2. External demand shock: While net exports were a small drag on Chinese GDP growth in 2018, the manufacturing export sector accounts for a significant amount of employment and has close linkages with a wide range of upstream sectors. Moreover, there is a precedent for the export sector to have a large effect on growth in the event of a sharp decline in foreign demand. Following the sharp decline in external demand associated with the GFC, net exports reduced Chinese GDP growth by 4.0 percentage points and 1.3 percentage points in 2009 and 2010.
  3. Policy coordination issues: As economic activity has continued to moderate in China, authorities have emphasised that they will not resort to the magnitude of fiscal and monetary easing introduced during the GFC and that policy will remain fairly targeted. Such an approach allows the authorities to continue to implement ‘supply side’ policies aimed at making growth more sustainable by reducing debt and overcapacity (see Boulter 2018). But it does present the risk that, if the current measured policy easing proves ineffective, the slowing in GDP growth could accelerate before policy has time to react.
  4. Systemic financial disruption: China has relied heavily on investment, funded by debt, as an engine of growth. While effective at improving living standards over time, it has also generated additional risks for the economy. These risks stem not just from high debt levels, but also broader risks in the financial sector as a result of off-balance sheet lending and concerns around the quality of some of the debt issued. The interconnectedness between the banking and shadow banking sectors means any shock could spread rapidly throughout the financial system.

While there is a broad range of potential triggers for a more severe slowdown in economic growth in China, in recent years authorities have proved capable of responding to individual episodes that posed systemic risk. For example, in mid 2015, the government managed to contain the fallout from sharp declines in the Chinese stock market, prompted by the collapse of sentiment among retail investors at the height of a leverage-fuelled speculative ‘bubble’ in the market. Similarly, in 2016 and 2017, authorities acted aggressively to tighten existing capital controls, impose new ones and increase their control over the renminbi to prevent capital flight and avert a much sharper currency depreciation (McCowage 2018). Over the past year or so, the government has strengthened regulatory oversight of the financial sector and taken steps to reduce shadow financing activity to reduce the risks of a future financial disruption or crisis. In light of all this, it seems most likely that a sharp slowdown in activity would occur in a scenario in which a number of these shocks coincide and authorities struggle to respond effectively to all shocks simultaneously. There are clearly many potential combinations of shocks that could lead to a notable slowdown in China; one illustrative scenario is sketched out below.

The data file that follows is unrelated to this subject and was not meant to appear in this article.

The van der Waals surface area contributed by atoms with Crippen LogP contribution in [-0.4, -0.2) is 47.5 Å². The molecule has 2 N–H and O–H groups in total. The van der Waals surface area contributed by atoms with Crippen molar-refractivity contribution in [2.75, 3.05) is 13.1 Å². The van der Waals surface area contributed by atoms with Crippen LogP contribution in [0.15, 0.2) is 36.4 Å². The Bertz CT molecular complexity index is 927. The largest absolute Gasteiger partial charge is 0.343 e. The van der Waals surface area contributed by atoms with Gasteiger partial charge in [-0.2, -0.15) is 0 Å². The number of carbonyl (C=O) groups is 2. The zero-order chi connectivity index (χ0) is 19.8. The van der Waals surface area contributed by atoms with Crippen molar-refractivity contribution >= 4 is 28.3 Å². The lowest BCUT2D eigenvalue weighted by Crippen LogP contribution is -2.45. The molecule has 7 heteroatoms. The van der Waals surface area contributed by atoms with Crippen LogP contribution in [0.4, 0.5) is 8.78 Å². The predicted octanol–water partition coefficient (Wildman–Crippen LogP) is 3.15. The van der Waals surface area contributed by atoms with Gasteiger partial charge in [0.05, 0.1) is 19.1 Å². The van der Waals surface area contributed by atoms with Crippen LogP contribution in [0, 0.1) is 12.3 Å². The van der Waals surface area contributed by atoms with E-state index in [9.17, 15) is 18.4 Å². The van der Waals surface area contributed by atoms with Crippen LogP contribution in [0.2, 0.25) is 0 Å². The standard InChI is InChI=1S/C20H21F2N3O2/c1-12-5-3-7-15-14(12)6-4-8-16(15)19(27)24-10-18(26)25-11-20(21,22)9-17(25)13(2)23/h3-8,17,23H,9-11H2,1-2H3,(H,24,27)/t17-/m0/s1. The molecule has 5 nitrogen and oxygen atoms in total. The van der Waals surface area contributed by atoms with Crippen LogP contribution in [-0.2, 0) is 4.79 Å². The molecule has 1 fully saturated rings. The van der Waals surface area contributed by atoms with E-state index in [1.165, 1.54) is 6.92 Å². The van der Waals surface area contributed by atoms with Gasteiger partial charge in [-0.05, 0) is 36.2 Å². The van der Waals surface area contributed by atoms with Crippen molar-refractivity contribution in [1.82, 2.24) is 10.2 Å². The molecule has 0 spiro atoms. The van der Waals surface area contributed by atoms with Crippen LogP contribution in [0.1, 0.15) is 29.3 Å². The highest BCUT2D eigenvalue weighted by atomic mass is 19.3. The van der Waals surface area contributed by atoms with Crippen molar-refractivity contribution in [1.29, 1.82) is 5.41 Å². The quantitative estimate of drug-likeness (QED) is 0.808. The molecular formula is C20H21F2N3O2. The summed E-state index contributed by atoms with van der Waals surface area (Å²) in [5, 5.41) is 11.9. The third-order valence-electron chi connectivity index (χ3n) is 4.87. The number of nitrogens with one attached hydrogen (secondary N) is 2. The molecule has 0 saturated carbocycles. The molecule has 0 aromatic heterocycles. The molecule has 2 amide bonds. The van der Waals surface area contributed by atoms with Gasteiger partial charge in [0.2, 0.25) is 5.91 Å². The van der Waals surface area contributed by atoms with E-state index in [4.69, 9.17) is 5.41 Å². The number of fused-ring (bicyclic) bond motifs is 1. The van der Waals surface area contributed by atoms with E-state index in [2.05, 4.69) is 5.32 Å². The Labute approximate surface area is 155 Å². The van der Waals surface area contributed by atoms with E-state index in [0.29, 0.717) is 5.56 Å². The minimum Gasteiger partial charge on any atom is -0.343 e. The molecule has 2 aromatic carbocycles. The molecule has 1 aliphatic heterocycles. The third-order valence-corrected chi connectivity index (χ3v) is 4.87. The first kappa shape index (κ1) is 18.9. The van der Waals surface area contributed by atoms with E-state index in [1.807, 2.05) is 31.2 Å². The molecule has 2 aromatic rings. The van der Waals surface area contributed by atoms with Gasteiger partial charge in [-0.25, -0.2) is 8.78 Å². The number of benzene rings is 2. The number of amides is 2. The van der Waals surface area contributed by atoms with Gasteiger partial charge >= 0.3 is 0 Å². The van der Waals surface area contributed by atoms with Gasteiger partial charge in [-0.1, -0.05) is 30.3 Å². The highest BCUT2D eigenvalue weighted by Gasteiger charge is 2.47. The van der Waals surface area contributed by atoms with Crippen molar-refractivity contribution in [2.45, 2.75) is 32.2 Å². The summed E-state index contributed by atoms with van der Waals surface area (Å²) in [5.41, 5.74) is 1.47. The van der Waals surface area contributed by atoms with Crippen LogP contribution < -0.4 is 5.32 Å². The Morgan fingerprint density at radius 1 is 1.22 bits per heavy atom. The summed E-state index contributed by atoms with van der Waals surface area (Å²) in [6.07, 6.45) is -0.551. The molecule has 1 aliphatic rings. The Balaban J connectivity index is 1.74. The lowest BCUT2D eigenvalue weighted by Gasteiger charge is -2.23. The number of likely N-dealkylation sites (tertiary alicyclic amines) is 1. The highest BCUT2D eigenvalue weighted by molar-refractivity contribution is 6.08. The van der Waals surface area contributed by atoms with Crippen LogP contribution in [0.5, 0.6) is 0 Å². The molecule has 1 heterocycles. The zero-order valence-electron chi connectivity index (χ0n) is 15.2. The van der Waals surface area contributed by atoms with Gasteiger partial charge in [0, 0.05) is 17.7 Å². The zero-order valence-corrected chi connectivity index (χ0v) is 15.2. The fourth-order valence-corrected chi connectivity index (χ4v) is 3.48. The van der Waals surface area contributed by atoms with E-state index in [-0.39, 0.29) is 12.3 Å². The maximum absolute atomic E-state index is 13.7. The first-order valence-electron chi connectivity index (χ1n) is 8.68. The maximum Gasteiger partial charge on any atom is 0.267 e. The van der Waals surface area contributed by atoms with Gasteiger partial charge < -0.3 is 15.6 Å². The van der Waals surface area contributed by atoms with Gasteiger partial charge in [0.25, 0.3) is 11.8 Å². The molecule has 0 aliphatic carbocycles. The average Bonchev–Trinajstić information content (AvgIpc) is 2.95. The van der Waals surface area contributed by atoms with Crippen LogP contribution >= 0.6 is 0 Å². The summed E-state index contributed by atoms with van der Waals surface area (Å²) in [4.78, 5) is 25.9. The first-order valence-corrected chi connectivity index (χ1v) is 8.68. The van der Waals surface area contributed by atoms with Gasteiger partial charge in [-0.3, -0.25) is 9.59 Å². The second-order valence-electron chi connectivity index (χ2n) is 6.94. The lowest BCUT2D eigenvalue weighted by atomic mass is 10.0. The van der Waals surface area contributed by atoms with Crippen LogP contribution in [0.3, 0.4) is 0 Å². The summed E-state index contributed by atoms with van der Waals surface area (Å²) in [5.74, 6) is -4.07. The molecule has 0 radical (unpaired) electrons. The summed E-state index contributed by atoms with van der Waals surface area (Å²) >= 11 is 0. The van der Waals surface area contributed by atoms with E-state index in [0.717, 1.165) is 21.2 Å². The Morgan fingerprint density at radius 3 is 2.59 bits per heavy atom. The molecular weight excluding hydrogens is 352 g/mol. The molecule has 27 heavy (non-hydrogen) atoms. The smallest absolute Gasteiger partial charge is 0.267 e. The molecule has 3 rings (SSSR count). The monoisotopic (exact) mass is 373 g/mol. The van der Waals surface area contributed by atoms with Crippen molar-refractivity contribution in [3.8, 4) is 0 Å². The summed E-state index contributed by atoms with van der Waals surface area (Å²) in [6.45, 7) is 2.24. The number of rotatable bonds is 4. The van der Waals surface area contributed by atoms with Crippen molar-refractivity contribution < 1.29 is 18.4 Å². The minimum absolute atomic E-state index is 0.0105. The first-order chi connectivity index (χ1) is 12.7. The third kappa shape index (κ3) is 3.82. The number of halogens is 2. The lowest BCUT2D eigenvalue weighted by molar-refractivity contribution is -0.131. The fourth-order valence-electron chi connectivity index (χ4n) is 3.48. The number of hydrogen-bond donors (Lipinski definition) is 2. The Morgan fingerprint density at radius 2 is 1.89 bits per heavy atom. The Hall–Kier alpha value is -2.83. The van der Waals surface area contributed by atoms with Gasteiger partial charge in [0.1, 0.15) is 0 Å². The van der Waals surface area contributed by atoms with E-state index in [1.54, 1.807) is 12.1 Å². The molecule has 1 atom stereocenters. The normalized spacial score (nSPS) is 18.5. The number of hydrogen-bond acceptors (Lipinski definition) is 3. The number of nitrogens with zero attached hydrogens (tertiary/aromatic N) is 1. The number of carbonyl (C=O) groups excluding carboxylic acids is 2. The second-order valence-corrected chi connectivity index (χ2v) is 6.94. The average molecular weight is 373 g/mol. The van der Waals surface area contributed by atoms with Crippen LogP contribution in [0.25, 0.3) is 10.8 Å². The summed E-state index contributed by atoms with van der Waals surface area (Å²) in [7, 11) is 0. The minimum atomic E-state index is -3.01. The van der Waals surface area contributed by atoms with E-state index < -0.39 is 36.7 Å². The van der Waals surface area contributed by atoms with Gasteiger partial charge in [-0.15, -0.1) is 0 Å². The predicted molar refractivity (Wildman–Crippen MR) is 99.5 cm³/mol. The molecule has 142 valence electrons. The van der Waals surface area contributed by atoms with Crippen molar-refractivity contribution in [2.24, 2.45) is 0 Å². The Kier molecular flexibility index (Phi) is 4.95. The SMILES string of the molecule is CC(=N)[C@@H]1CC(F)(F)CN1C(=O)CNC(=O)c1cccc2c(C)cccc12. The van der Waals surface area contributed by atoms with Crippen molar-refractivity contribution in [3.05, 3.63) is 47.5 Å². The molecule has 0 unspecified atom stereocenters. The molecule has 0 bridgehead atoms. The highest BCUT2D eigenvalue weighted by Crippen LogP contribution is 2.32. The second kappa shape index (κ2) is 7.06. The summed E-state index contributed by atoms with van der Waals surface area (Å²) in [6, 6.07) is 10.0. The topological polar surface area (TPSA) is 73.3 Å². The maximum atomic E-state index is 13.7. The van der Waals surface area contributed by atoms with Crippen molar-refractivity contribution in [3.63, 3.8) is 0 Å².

The success that authorities have had to date in preventing a collapse in property prices or a sudden stop in construction activity suggests that policymakers may well be able to avoid a sharp slowdown originating in the property sector. However, if weakness in property markets coincided, for example, with a pick-up in defaults on shadow banking loans that triggered widespread concern about the health of the financial system, the consequences would be harder for authorities to address. The resulting confidence effect could be expected, among other things, to weigh on equity prices and spur an increase in capital outflows, placing downward pressure on the exchange rate. While the currency depreciation would act as a buffer to domestic weakness, authorities might not be willing to allow that to occur, given their stated policy of maintaining currency stability.[1] In that event, policymakers would have limited capacity to respond to the slowdown with a monetary easing, at a time when local governments would already be facing a strain on their ability to raise funds as a result of reduced revenue from land sales due to falling property (and land) prices. In other words, authorities would encounter a scenario in which the economy is facing several headwinds at once but the presence of multiple policy objectives may limit their capacity to respond, increasing the chances of a sharp slowdown.

Macroeconomic Consequences of a Chinese Economic Slowdown for Australia

Quantifying the channels of transmission

To explore how a slowdown in Chinese economic conditions could influence the Australian economy, we conduct scenario analysis using MARTIN, the RBA's macroeconometric model.[2] Using a model allows us to quantify and trace through the implications of a change in overseas activity to domestic economic activity, and then from these variables to the labour market and prices. MARTIN accounts for interactions and feedback between all of these variables. Some financial market channels are also included, although banking-related channels are limited. We are able to include many of the channels described above, although most of these are captured as linear relationships and with differing levels of detail. A limitation of such macroeconometric models is that they are based on average historical relationships, and so may not encompass large movements in variables that have not occurred in the past.